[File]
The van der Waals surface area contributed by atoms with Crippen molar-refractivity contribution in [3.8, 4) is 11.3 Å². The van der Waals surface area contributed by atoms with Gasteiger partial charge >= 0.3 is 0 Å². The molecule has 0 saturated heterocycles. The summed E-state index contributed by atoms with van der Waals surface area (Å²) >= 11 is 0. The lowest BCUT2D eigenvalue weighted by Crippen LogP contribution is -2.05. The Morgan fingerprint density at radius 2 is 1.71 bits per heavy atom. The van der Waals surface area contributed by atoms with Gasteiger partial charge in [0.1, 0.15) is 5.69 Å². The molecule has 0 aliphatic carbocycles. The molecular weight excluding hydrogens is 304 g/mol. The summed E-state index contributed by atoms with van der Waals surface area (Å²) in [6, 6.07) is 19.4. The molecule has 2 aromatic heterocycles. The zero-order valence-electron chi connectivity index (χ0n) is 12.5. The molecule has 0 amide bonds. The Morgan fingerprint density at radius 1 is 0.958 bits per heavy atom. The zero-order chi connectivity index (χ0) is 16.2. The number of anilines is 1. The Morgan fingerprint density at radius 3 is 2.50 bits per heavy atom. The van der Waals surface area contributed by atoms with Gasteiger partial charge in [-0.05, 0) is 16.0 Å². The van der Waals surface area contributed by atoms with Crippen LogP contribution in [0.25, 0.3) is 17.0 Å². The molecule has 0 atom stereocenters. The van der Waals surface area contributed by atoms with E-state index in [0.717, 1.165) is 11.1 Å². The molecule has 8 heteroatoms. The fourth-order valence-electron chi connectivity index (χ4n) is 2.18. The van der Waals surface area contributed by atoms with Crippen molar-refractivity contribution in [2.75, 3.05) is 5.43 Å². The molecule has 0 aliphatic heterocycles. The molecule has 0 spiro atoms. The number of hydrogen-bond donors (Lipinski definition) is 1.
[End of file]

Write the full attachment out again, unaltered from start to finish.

The van der Waals surface area contributed by atoms with Crippen molar-refractivity contribution in [3.8, 4) is 11.3 Å². The van der Waals surface area contributed by atoms with Gasteiger partial charge >= 0.3 is 0 Å². The molecule has 0 saturated heterocycles. The summed E-state index contributed by atoms with van der Waals surface area (Å²) >= 11 is 0. The lowest BCUT2D eigenvalue weighted by Crippen LogP contribution is -2.05. The Morgan fingerprint density at radius 2 is 1.71 bits per heavy atom. The van der Waals surface area contributed by atoms with Gasteiger partial charge in [0.1, 0.15) is 5.69 Å². The molecule has 0 aliphatic carbocycles. The molecular weight excluding hydrogens is 304 g/mol. The summed E-state index contributed by atoms with van der Waals surface area (Å²) in [6, 6.07) is 19.4. The molecule has 2 aromatic heterocycles. The zero-order valence-electron chi connectivity index (χ0n) is 12.5. The molecule has 0 amide bonds. The Morgan fingerprint density at radius 1 is 0.958 bits per heavy atom. The zero-order chi connectivity index (χ0) is 16.2. The number of anilines is 1. The Morgan fingerprint density at radius 3 is 2.50 bits per heavy atom. The van der Waals surface area contributed by atoms with Gasteiger partial charge in [-0.05, 0) is 16.0 Å². The van der Waals surface area contributed by atoms with Crippen LogP contribution in [0.25, 0.3) is 17.0 Å². The molecule has 0 atom stereocenters. The van der Waals surface area contributed by atoms with E-state index in [0.717, 1.165) is 11.1 Å². The molecule has 8 heteroatoms. The fourth-order valence-electron chi connectivity index (χ4n) is 2.18. The van der Waals surface area contributed by atoms with Crippen molar-refractivity contribution in [2.75, 3.05) is 5.43 Å². The molecule has 0 aliphatic heterocycles. The molecule has 0 spiro atoms. The number of hydrogen-bond donors (Lipinski definition) is 1.